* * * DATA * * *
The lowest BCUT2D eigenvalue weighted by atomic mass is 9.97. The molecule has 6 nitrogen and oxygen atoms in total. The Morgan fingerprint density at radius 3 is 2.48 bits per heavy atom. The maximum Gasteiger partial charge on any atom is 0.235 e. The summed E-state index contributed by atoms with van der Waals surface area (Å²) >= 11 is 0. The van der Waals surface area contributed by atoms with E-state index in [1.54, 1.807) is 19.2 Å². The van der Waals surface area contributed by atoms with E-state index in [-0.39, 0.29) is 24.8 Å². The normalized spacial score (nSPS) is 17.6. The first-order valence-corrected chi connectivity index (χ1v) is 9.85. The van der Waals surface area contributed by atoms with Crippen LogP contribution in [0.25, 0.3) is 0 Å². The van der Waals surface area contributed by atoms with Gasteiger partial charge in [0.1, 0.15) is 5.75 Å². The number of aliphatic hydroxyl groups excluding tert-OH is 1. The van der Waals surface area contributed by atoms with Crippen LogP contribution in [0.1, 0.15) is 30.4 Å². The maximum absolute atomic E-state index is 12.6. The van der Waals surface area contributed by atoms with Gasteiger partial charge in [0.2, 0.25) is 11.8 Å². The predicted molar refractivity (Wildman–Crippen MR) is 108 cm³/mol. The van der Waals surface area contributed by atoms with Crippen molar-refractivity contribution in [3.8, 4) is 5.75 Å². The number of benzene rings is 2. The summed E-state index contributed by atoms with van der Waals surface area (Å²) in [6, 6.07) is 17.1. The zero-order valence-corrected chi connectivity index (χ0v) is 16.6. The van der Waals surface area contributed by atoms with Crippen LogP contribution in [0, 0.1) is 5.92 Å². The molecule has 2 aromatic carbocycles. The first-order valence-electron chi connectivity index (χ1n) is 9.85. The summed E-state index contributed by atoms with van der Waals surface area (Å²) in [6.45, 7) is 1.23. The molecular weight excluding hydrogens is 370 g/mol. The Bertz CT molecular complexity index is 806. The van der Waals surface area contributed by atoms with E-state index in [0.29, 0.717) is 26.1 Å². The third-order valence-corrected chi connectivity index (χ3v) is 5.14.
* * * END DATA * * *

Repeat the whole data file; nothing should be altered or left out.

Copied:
The lowest BCUT2D eigenvalue weighted by atomic mass is 9.97. The molecule has 6 nitrogen and oxygen atoms in total. The Morgan fingerprint density at radius 3 is 2.48 bits per heavy atom. The maximum Gasteiger partial charge on any atom is 0.235 e. The summed E-state index contributed by atoms with van der Waals surface area (Å²) >= 11 is 0. The van der Waals surface area contributed by atoms with E-state index in [1.54, 1.807) is 19.2 Å². The van der Waals surface area contributed by atoms with E-state index in [-0.39, 0.29) is 24.8 Å². The normalized spacial score (nSPS) is 17.6. The first-order valence-corrected chi connectivity index (χ1v) is 9.85. The van der Waals surface area contributed by atoms with Crippen LogP contribution in [0.25, 0.3) is 0 Å². The van der Waals surface area contributed by atoms with Gasteiger partial charge in [0.1, 0.15) is 5.75 Å². The number of aliphatic hydroxyl groups excluding tert-OH is 1. The van der Waals surface area contributed by atoms with Crippen LogP contribution in [0.1, 0.15) is 30.4 Å². The maximum absolute atomic E-state index is 12.6. The van der Waals surface area contributed by atoms with Gasteiger partial charge in [0.2, 0.25) is 11.8 Å². The predicted molar refractivity (Wildman–Crippen MR) is 108 cm³/mol. The van der Waals surface area contributed by atoms with Crippen molar-refractivity contribution in [3.8, 4) is 5.75 Å². The number of benzene rings is 2. The summed E-state index contributed by atoms with van der Waals surface area (Å²) in [6, 6.07) is 17.1. The zero-order valence-corrected chi connectivity index (χ0v) is 16.6. The van der Waals surface area contributed by atoms with Crippen LogP contribution in [0, 0.1) is 5.92 Å². The molecule has 2 aromatic carbocycles. The first-order valence-electron chi connectivity index (χ1n) is 9.85. The summed E-state index contributed by atoms with van der Waals surface area (Å²) in [6.45, 7) is 1.23. The molecular weight excluding hydrogens is 370 g/mol. The Bertz CT molecular complexity index is 806. The van der Waals surface area contributed by atoms with E-state index in [0.29, 0.717) is 26.1 Å². The third-order valence-corrected chi connectivity index (χ3v) is 5.14.